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Suicide Bombing Isn’t Faith-Based

Angry Blog: Christopher Hitchens: “Of the suicide bombing population, 100% are faith-based.” (at 52 min) "Wrong. Prior to 2003, the leading suicide bombing organization was the Tamil Tigers of Sri Lankda, a secular, Marxist-influenced separatist group."  Robert Pape, the leading … Read More

By / August 31, 2007

Angry Blog:

Christopher Hitchens: “Of the suicide bombing population, 100% are faith-based.” (at 52 min)

"Wrong. Prior to 2003, the leading suicide bombing organization was the Tamil Tigers of Sri Lankda, a secular, Marxist-influenced separatist group."

 Robert Pape, the leading American scholar on suicide bombings, shows in an absurdly illuminating article that the origins of terrorism are not in Islamic fundamentalism but rather in firsthand experience of foreign—particularly US—occupation. He writes:

 The evidence shows that the presence of American troops is clearly the pivotal factor driving suicide terrorism. If Islamic fundamentalism were the pivotal factor, then we should see some of the largest Islamic fundamentalist countries in the world, like Iran, which has 70 million people—three times the population of Iraq and three times the population of Saudi Arabia—with some of the most active groups in suicide terrorism against the United States. However, there has never been an al-Qaeda suicide terrorist from Iran, and we have no evidence that there are any suicide terrorists in Iraq from Iran. Sudan is a country of 21 million people. Its government is extremely Islamic fundamentalist. The ideology of Sudan was so congenial to Osama bin Laden that he spent three years in Sudan in the 1990s. Yet there has never been an al-Qaeda suicide terrorist from Sudan. I have the first complete set of data on every al-Qaeda suicide terrorist from 1995 to early 2004, and they are not from some of the largest Islamic fundamentalist countries in the world. Two thirds are from the countries where the United States has stationed heavy combat troops since 1990. Another point in this regard is Iraq itself. Before our invasion, Iraq never had a suicide-terrorist attack in its history. Never. Since our invasion, suicide terrorism has been escalating rapidly with 20 attacks in 2003, 48 in 2004, and over 50 in just the first five months of 2005. Every year that the United States has stationed 150,000 combat troops in Iraq, suicide terrorism has doubled.”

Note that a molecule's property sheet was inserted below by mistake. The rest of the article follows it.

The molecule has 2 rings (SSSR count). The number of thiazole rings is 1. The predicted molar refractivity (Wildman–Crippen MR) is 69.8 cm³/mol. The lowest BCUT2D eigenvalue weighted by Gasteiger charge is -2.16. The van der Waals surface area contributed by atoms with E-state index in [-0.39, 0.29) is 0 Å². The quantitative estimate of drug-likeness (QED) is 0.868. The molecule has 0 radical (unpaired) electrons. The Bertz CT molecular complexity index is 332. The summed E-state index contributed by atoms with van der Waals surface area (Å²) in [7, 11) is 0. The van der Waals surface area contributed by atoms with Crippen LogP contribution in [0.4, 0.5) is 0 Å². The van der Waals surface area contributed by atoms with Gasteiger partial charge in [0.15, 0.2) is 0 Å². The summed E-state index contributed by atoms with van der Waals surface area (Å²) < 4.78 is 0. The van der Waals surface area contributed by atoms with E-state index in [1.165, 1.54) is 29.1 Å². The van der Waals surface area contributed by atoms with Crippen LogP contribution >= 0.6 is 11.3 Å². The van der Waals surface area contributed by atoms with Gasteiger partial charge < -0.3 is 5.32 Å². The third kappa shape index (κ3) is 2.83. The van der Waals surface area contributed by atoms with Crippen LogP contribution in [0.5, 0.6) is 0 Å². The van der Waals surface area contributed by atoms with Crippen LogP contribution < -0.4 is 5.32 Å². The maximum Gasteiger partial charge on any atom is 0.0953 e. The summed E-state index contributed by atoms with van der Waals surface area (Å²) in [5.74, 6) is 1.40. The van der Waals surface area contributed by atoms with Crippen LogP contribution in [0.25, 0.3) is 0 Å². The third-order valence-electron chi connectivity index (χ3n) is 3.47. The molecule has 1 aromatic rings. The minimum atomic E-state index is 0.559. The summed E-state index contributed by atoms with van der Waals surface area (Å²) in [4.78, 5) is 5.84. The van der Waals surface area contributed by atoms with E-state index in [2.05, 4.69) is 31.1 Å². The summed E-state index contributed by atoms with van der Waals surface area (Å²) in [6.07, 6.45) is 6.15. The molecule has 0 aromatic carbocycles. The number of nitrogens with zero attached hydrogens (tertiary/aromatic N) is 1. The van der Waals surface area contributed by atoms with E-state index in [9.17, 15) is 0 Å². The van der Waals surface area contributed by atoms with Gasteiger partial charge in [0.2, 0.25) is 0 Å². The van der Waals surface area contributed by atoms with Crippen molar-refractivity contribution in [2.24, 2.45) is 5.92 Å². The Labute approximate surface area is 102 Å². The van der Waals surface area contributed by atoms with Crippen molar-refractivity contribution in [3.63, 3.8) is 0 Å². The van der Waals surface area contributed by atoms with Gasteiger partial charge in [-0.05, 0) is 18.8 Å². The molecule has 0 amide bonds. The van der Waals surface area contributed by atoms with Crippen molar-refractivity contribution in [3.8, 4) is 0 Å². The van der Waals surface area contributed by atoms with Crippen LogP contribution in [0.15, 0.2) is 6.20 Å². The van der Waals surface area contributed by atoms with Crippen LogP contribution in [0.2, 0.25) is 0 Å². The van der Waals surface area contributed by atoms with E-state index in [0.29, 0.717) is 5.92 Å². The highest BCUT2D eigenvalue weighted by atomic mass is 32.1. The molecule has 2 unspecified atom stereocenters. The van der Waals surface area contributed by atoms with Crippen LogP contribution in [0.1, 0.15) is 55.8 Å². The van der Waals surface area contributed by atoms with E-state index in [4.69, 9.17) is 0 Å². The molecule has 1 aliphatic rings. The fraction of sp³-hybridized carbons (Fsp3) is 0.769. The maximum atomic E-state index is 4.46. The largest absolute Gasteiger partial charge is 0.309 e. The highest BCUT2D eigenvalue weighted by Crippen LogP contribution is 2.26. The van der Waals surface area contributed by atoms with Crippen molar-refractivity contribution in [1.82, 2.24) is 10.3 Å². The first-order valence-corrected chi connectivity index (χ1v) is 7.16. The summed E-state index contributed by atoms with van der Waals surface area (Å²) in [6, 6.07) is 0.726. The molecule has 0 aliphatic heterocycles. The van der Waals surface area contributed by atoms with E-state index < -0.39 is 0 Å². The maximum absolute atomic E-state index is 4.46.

Tim Lee at The American Scene adds:

"It’s fascinating how close the correlation is between the 9/11 hijackers and US deployments. 15 of the 19 hijackers were from Saudi Arabia, which hosted thousands of American troops at the time of the 9/11 attack. Two more were from the United Arab Emirates, which is currently host to about 1100 American troops. Another is from Egypt, which has 384 American troops as part of a peacekeeping force on the Sinai Peninsula, and also carried a Saudi passport. And the final hijacker was from Lebanon, a country that doesn’t currently have any American troops, but he was seven when Israel invaded Lebanon and eight at the time of the barracks bombing, two events that could easily have made a big impression on him.Among the hijackers there were no Iranians, Syrians, Sudanese, or residents of other countries where radical Islam flourish but the United States did not have a troop presence. No Iraqis either."

I hope that this will be the beginning of the end for all those that find comfort—and an excuse not to seriously confront the issue—in the generalization that Islam, the religion, is the source of today’s evils. It might be of use to novelists, too, who'll have to go beyond the Wikipedia page on Islam in order to create the believable psychology of a suicide bomber.  

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